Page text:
Pipeline Opportunities Conference Draws Record Crowd

The fifth annual Pipeline Opportunities Conference, sponsored by Pipeline & Gas Journal and the Interstate Natural Gas Association of America (INGAA), was held March 11 in Houston. The single-day conference drew a record 519 attendees who came to hear 15 top industry executives discuss new and ongoing pipeline projects, technological advancements to help natural gas and product pipeline operators, and a member of Alaskan Gov. Sarah Palin’s pipeline team presented an overview about the long-planned Alaska Natural Gas Pipeline Project.

Other topics covered at the event included presentations by Scott Thetford of Pace and Ken Medlock of the Baker Institute for Public Policy who discussed the growth and challenges of the North American and international natural gas markets. Panelists representing transporters provided a lively and informative perspective on the challenges of transporting massive equipment plus the many miles of pipe sent to construction sites.

Doug Foshee, president and CEO of El Paso Corp., gave an upbeat keynote address during lunch on his company’s plans. El Paso owns North America’s largest interstate natural gas pipeline system and is one of North America’s largest independent natural gas producers.

Jeff Share, conference organizer, said it was reassuring to see such high attendance despite the weakened economy.

“Everyone is concerned about the state of the industry, especially after a prolonged boom period that many thought would never end. We can’t make any predictions but at least we could offer the speakers who have the best information available,” said Share, editor of Pipeline & Gas Journal.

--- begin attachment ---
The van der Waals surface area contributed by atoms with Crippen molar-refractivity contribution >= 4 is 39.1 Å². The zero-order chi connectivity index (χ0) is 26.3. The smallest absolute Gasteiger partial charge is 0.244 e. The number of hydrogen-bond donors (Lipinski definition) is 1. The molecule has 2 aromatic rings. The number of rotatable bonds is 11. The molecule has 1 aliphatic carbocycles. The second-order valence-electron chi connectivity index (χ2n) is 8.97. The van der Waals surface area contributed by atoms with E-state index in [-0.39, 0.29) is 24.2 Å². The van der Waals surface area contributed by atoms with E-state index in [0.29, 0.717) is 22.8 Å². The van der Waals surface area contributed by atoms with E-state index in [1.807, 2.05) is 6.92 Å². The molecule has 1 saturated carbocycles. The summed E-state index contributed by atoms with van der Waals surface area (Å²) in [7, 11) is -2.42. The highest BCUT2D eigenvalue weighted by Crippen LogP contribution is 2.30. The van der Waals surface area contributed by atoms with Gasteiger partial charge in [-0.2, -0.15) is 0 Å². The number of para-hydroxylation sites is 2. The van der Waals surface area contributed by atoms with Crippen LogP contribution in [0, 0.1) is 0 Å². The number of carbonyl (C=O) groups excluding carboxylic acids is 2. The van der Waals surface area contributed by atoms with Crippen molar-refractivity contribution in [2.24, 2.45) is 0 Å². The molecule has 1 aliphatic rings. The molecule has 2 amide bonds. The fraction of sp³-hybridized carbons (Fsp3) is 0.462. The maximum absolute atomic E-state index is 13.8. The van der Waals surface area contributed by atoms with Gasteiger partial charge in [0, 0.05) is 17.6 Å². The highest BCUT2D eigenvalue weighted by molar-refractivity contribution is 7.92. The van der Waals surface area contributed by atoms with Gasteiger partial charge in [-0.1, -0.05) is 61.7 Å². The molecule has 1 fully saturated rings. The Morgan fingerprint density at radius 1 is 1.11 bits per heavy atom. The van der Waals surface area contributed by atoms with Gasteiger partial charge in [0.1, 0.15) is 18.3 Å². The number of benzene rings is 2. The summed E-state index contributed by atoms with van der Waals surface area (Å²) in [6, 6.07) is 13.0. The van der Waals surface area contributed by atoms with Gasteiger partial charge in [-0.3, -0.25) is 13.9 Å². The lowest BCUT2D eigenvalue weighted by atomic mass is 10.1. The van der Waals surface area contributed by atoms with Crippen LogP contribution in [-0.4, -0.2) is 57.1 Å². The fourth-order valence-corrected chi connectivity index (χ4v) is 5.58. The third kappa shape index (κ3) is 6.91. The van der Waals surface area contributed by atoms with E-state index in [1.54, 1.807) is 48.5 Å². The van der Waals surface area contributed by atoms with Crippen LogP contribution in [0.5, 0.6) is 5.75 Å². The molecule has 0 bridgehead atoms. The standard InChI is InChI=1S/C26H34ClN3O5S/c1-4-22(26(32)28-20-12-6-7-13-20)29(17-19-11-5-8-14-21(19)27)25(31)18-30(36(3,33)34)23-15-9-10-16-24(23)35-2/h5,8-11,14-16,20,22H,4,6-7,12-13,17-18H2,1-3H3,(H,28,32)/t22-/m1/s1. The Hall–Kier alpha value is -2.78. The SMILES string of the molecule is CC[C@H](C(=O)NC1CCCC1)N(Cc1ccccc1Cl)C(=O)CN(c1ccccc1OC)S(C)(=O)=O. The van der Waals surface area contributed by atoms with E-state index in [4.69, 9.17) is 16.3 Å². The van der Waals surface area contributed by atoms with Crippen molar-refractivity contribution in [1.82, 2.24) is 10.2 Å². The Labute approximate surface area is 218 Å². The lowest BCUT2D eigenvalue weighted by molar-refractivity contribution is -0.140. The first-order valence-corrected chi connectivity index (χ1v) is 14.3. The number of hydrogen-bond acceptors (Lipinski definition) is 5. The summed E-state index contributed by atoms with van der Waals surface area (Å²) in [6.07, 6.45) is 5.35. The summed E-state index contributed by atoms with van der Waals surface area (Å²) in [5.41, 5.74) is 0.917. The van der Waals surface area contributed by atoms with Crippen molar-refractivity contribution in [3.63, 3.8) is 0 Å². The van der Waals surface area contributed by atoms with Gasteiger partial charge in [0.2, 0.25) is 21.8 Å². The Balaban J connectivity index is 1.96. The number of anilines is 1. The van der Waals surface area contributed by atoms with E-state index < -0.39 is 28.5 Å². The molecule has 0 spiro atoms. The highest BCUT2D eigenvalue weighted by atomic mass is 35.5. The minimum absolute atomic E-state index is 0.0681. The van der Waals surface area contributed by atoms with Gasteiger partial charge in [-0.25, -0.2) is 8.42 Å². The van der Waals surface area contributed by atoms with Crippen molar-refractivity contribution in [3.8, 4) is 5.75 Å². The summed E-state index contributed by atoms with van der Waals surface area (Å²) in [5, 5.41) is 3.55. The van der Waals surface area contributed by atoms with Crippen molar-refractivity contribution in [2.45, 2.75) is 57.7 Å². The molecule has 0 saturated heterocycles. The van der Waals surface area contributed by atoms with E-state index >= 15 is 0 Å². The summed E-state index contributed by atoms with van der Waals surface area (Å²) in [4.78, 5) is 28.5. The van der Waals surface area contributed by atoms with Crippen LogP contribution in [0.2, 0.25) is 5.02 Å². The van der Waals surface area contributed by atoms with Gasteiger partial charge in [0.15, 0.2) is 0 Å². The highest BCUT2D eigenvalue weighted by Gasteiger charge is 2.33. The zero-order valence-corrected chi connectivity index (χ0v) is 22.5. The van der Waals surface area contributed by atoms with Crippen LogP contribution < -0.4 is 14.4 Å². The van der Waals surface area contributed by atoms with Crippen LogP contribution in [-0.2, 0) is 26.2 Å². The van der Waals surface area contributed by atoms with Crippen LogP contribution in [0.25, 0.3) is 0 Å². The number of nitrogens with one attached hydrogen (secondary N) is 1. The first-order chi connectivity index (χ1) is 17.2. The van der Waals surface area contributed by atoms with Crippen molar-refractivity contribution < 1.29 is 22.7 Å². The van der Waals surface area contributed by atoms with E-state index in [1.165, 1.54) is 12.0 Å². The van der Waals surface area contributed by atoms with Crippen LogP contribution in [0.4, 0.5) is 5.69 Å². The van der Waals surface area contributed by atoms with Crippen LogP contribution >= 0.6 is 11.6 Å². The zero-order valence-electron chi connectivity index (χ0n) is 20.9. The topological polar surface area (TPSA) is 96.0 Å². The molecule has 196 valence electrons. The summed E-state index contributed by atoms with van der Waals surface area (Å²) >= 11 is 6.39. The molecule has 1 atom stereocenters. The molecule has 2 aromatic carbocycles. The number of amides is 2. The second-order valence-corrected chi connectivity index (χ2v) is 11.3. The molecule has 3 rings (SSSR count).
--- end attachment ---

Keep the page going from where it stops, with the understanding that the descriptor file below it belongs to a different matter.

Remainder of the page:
In the opening address, INGAA President Don Santa, a Washington insider and a former member of the Federal Energy Regulatory Commission, cautioned that it is too early to get a handle on the new administration and that many pieces still have to fall into place in order to anticipate what any new changes will mean for the natural gas pipeline industry.
He did, however, provide the following preliminary observations:

  • Oil and gas prices are down but there is still intense interest in addressing energy policy in Washington;
  • Congress is likely to adopt a national renewable energy standard, which could be both good and bad news for the gas industry;
  • Key congressional leadership changes to committees that have energy oversight responsibilities and new faces at the FERC could have far reaching implications for the gas industry;
  • The Obama administration’s proposal to repeal the deduction for intangible drilling and development cost tax incentives is causing alarm in the industry;
  • Natural gas is affected by what is going on in Congress even if gas is not the focal point of the energy or environmental legislation that is being considered; and
  • The administration’s climate change policy is going to be a game changer for U.S. energy policy and it will impact natural gas markets and the various sectors of the natural gas industry.

“Clearly, policy makers are not thinking about the harm they can cause the gas supply and industry if they are not careful,” Santa warned.

Santa also noted that while the Obama administration had expressed support to build a pipeline from Alaska’s North Slope to the Lower 48, so far, no significant steps have been taken.